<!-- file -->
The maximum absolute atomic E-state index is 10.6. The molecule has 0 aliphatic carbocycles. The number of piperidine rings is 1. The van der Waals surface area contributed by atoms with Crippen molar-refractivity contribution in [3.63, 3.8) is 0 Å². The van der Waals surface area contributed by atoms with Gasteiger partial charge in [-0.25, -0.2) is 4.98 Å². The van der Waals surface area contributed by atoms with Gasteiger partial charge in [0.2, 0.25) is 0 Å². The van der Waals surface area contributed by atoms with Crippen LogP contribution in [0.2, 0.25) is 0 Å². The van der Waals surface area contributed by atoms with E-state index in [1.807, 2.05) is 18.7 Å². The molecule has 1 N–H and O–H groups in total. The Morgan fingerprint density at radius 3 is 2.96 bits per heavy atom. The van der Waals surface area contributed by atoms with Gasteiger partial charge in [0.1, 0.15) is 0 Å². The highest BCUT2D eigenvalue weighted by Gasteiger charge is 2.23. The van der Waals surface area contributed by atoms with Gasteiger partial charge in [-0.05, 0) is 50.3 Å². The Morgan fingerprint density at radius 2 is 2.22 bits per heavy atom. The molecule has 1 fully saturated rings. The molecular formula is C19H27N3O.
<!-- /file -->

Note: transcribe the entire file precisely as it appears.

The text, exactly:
The maximum absolute atomic E-state index is 10.6. The molecule has 0 aliphatic carbocycles. The number of piperidine rings is 1. The van der Waals surface area contributed by atoms with Crippen molar-refractivity contribution in [3.63, 3.8) is 0 Å². The van der Waals surface area contributed by atoms with Gasteiger partial charge in [-0.25, -0.2) is 4.98 Å². The van der Waals surface area contributed by atoms with Gasteiger partial charge in [0.2, 0.25) is 0 Å². The van der Waals surface area contributed by atoms with Crippen LogP contribution in [0.2, 0.25) is 0 Å². The van der Waals surface area contributed by atoms with E-state index in [1.807, 2.05) is 18.7 Å². The molecule has 1 N–H and O–H groups in total. The Morgan fingerprint density at radius 3 is 2.96 bits per heavy atom. The van der Waals surface area contributed by atoms with Gasteiger partial charge in [0.1, 0.15) is 0 Å². The highest BCUT2D eigenvalue weighted by Gasteiger charge is 2.23. The van der Waals surface area contributed by atoms with Gasteiger partial charge in [-0.05, 0) is 50.3 Å². The Morgan fingerprint density at radius 2 is 2.22 bits per heavy atom. The molecule has 1 fully saturated rings. The molecular formula is C19H27N3O.